There is a big shift in three- to four-years-olds in their ability to understand beliefs that are different from their own. As we have seen in previous posts, during their third year, children develop a strong sense of themselves. The word “I” is central in their vocabulary. But they still believe that everyone thinks what they do. However, by their fourth year, children want a different kind of recognition. They want their ability to think from others’ points of view to be respected. If it’s not, they may feel hurt, slighted and babied.
WHAT IS “THEORY OF MIND”?
WHY IS IT IMPORTANT FOR PRESCHOOLERS?
Theory of mind (“ToM”) is the ability of the child to understand that people have beliefs, intentions, wishes, and feelings referred to as mental states. By age four, children understand that others have mental states different from their own. This is a milestone in their development.
Some children with special needs such as those on the autistic spectrum and others with emotional disorders often have deficits in this ability when they are young, but many can attain this milestone as they grow older with special education and emotional counseling. It is important for parents and special education teachers to help children reach this goal, so they can relate well to others and feel liked.
THINGS AREN’T ALWAYS THE WAY THEY SEEM
Watch this video about the FALSE BELIEF TEST that illustrates the differences in the Theory of Mind in action between three and four-year-olds.
After viewing this video, it should be clear how far apart three- and four-year-olds are in their understandings of how things may not be as they appear. The older children understand deception. They are not easily fooled.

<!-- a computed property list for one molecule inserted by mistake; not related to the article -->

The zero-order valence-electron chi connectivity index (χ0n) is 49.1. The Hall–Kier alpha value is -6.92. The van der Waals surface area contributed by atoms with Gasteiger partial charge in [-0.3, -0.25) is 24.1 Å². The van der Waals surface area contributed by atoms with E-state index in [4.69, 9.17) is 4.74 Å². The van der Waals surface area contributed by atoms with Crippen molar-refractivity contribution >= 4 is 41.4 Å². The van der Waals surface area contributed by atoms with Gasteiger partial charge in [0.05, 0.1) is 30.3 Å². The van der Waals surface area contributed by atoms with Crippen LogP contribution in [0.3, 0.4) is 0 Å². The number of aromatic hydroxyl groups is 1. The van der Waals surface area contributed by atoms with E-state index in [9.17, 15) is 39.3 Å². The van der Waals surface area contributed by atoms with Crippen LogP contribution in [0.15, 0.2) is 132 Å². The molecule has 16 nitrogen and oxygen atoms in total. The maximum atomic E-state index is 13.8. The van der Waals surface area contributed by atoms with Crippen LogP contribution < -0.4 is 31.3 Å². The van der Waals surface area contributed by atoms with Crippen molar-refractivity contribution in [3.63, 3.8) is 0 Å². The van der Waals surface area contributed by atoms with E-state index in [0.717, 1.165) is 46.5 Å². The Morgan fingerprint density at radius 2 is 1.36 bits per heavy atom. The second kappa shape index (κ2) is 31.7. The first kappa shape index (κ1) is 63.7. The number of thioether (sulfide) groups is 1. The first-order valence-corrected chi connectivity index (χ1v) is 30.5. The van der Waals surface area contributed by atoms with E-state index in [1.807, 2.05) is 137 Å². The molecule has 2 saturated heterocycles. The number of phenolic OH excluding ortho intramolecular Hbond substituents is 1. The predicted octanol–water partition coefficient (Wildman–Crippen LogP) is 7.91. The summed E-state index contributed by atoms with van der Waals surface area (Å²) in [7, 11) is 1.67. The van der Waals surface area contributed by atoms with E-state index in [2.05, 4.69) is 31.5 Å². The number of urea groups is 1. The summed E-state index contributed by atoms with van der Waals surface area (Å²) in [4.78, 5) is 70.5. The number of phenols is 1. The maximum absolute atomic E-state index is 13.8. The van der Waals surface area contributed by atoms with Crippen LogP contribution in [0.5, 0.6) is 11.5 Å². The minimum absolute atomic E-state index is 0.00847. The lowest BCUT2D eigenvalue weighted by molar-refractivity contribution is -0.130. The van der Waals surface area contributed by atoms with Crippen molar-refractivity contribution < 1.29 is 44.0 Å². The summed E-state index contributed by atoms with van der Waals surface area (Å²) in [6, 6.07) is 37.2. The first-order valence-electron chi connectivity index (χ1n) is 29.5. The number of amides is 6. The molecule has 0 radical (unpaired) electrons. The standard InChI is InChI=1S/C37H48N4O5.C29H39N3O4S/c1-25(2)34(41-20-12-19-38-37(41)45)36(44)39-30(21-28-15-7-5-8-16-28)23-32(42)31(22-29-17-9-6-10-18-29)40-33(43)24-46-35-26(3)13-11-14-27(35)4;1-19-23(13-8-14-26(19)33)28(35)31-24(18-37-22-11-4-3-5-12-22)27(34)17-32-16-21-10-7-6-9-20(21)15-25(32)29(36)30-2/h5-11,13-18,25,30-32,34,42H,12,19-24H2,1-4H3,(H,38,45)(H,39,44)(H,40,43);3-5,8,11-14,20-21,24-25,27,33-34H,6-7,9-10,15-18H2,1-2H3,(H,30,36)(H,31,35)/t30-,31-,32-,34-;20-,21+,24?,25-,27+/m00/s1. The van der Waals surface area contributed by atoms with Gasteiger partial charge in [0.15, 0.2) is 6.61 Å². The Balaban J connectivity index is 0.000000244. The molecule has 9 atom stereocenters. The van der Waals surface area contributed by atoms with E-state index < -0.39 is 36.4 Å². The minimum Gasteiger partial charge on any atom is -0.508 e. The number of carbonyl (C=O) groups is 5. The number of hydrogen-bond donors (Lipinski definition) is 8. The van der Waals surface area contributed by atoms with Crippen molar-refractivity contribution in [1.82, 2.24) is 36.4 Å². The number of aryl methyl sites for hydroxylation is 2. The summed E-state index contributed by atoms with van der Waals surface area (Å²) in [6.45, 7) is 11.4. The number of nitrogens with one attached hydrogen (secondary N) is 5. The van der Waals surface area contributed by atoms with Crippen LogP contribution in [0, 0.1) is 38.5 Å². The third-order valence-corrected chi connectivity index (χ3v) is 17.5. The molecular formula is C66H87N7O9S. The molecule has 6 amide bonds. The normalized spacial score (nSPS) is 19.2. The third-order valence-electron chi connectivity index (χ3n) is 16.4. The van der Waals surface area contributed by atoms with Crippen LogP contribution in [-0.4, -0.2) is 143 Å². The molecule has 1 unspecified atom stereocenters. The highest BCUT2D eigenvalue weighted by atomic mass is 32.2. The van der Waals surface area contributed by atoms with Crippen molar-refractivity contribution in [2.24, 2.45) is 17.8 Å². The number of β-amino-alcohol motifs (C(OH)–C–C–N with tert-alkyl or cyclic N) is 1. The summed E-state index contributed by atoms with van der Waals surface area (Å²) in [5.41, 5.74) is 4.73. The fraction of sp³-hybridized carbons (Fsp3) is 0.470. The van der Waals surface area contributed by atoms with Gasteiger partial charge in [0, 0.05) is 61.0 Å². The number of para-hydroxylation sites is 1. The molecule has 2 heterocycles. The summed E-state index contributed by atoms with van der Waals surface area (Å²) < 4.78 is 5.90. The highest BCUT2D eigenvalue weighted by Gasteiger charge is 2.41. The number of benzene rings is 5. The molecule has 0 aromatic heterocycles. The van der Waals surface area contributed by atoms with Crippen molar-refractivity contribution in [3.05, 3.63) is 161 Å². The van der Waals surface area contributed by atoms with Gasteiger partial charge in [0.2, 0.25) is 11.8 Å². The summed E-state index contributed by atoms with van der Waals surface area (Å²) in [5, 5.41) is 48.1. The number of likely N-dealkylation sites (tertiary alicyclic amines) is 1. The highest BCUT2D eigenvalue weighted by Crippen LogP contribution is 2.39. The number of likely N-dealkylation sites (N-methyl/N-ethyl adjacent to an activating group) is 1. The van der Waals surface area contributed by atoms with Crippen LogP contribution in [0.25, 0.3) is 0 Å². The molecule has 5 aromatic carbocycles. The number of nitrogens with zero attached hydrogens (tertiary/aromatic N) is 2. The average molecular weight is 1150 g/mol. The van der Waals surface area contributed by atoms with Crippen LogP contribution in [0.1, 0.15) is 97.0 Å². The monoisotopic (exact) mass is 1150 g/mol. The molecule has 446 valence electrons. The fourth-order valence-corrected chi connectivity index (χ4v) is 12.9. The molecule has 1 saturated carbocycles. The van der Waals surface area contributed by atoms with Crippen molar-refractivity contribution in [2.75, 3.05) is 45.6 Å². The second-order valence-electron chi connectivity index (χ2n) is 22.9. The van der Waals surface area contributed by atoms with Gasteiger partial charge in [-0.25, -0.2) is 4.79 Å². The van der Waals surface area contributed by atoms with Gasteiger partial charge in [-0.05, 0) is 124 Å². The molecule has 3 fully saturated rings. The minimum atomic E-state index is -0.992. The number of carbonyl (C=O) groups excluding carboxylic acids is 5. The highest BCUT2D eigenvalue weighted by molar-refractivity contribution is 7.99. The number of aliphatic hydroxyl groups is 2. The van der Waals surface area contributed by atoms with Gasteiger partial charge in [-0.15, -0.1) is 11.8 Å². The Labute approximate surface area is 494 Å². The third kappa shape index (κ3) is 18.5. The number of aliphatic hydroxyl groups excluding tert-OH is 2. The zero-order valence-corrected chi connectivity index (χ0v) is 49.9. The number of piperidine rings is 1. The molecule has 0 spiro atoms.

STUDY THE FACIAL
EXPRESSIONS OF OTHERS?
Social Referencing is when children study the facial expressions of others to see how they should think, feel and behave. This begins as early as 7 months. By 18 months, the child studies others’ expressions but then also has their own ideas of how to think, feel, and behave. By preschool, three- and four-year-olds have developed their own expectations of themselves and the ability to follow rules. They compare their own judgment about how to behave with the expression on the teacher’s or parent’s facial expression to see if they are acting correctly or not.
WHEN PRESCHOOLERS ENGAGE IN DECEPTION
Preschoolers impulsively do what they want to do instead of following the rules, such as take another child’s toy away from them without asking; they may attempt to deceive the teacher or parent by blaming the other child for the misdeed. They are conscious of right and wrong and don’t want to be viewed as “bad.” Even if they are justly accused of misbehavior, they may not feel heard because they want to be seen as “good.”
They may even insist, “He did it. You aren’t listening to me. You don’t get it.”
LEARNING MORAL REASONING
AND FEELING HEARD
How do you help the child know the difference between right and wrong and still feel heard? How do you let your child know he misbehaved but you still understand he wants to be viewed as a good child?
One option is for the teacher or parent to recognize the child’s conflict: “You wished to do the right thing but you wanted the toy more, so you took it away from Todd.”
Then tell the child how to correct the misbehavior: “You can say, ‘I’m sorry’ to Todd and ask him if you can have a turn.”
In this way the teacher or parent solves the moral conflict—being good, not bad—and listens to the child’s need at the same time. Some three- and most four-year-olds can accept that kind of response and grow from it.
A second option is to again recognize the child’s conflict: “You wished to do the right thing, but you didn’t make a good choice, so you took the toy away from Todd.”
Then add how to correct the misbehavior: “Now make a good choice and say you’re sorry and ask if you can have a turn.”
In grade school moral reasoning develops more fully.
Learn more about solving problems with preschoolers using Parental Intelligence.